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Unless you’ve been on a sabbatical for the past year, you probably know how a critical vulnerability known as Log4shell took over the world.
The popular Java-based logging framework, Log4J, has been the subject of numerous Common Vulnerabilities and Exposures (CVEs) in recent years. However, as 2021 was coming to a close, a new, historical vulnerability would pop up and ruin the winter holidays for thousands of IT and security experts.
Labeled CVE-2021-44228 (aka Log4shell), this security issue will most likely never disappear from the tech ecosystem. Here’s why.
First of all, what’s this vulnerability?
Prior to December 10, 2021, when it got an official CVE number, the vulnerability got its famous "Log4Shell" name from Free Wortley of the LunaSec team. It would soon take the security and IT world by storm, becoming a trending topic across search engines and social platforms.
The vulnerability takes advantage of the fact that Log4j allows requests to arbitrary LDAP and JNDI servers, enabling attackers to execute arbitrary Java code on a server or another endpoint or leak sensitive information.
Apache Log4j is a Java tool that logs information about security and performance to help with error debugging and ensure that applications operate smoothly. It’s part of the Apache Logging Services, a project of the Apache Software Foundation.
Log4Shell is a Java Naming and Directory Interface (JNDI) injection vulnerability that allows unauthenticated remote code execution. Malicious hackers can leverage it by changing the user-agent or a parameter derived from user input such as username in their browser to a string in the following format:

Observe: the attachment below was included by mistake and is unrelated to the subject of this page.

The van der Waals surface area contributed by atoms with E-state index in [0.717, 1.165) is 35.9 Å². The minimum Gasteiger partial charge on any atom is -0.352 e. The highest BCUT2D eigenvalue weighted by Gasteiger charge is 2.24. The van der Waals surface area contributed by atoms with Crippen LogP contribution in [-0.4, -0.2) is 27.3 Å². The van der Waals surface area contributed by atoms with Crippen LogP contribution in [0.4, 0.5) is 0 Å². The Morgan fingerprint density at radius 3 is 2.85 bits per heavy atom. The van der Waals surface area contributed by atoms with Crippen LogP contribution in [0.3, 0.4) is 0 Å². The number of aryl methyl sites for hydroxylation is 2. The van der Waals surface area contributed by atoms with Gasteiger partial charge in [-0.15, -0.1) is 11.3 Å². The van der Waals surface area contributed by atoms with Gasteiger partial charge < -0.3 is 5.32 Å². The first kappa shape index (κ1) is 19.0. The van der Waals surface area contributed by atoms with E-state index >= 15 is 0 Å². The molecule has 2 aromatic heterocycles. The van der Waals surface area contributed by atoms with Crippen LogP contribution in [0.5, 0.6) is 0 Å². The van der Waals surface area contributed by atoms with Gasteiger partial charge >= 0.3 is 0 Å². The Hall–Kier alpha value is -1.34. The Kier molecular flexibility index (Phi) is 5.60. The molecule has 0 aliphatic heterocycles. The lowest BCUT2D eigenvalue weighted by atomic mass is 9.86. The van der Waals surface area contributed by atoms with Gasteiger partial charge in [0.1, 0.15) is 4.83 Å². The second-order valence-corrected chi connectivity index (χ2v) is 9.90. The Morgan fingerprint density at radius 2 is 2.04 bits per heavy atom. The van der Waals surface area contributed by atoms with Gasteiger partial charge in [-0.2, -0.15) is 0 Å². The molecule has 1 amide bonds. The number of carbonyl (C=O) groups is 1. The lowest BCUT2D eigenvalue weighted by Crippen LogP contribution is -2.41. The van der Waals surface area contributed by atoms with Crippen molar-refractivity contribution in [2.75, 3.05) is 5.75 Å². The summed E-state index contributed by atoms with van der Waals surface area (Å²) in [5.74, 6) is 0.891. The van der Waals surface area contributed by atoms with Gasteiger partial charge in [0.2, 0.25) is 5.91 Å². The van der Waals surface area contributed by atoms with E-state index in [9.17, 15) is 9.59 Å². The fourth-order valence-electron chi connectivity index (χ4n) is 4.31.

Since it emerged, bad actors have been spreading various payloads through this CVE, including coin miners, botnets, and malware that helped them establish backdoors and carry out other illegal activities. The most notorious threats that have used Log4Shell are Dridex (malware) and Conti (ransomware).
For infosec people trying to enjoy the winter holidays with their families, Log4Shell felt just like this:
Unlike many other notorious security vulnerabilities, Log4Shell generated an all-hands-on-deck type of situation. Technology providers checked their internet-facing assets and incident response teams swung into action to make sure no vital systems suffered from the onslaught of opportunistic cyberattacks targeting this CVE.
In many ways, this Log4j security issue felt… familiar.
SQLi vs Log4Shell - what they have in common
Let’s compare these two vulnerabilities to better understand how impactful Log4Shell really is.
You know that SQL injection is one of the most exploited OWASP Top 10 vulnerabilities. For the majority of security researchers, SQLi was probably one of the first vulnerabilities they ever found and the one that gets the most attention when there’s an input field.
Now imagine a more powerful, simpler, and faster vulnerability. This is what Log4Shell is all about. It’s a combination of:
Easy exploit requirements
Large attack surface
Now, if you think about it, you can say: “hey, you can also get that with SQLi!”. However, in reality, finding the correct bypass and only having access to data by rewriting the payload lowers its effectiveness. Also, keep in mind that SQLi usually appears on web servers and it’s hard to achieve remote code execution with it.
This is why threat actors will engage in a long battle with security teams and software developers for the coming years over Log4Shell.
Will this Log4j vulnerability haunt me forever?
Forever, no. :) But most probably for some decades to come.
Keep in mind that, even with the patch available and easy to install, finding every vulnerable system in complex infrastructures is pretty hard and time-consuming.
Companies use the Log4j library extensively in a range of infrastructures and applications, either directly or through third parties. Even consumer electronics such as IoT gadgets use this logging library.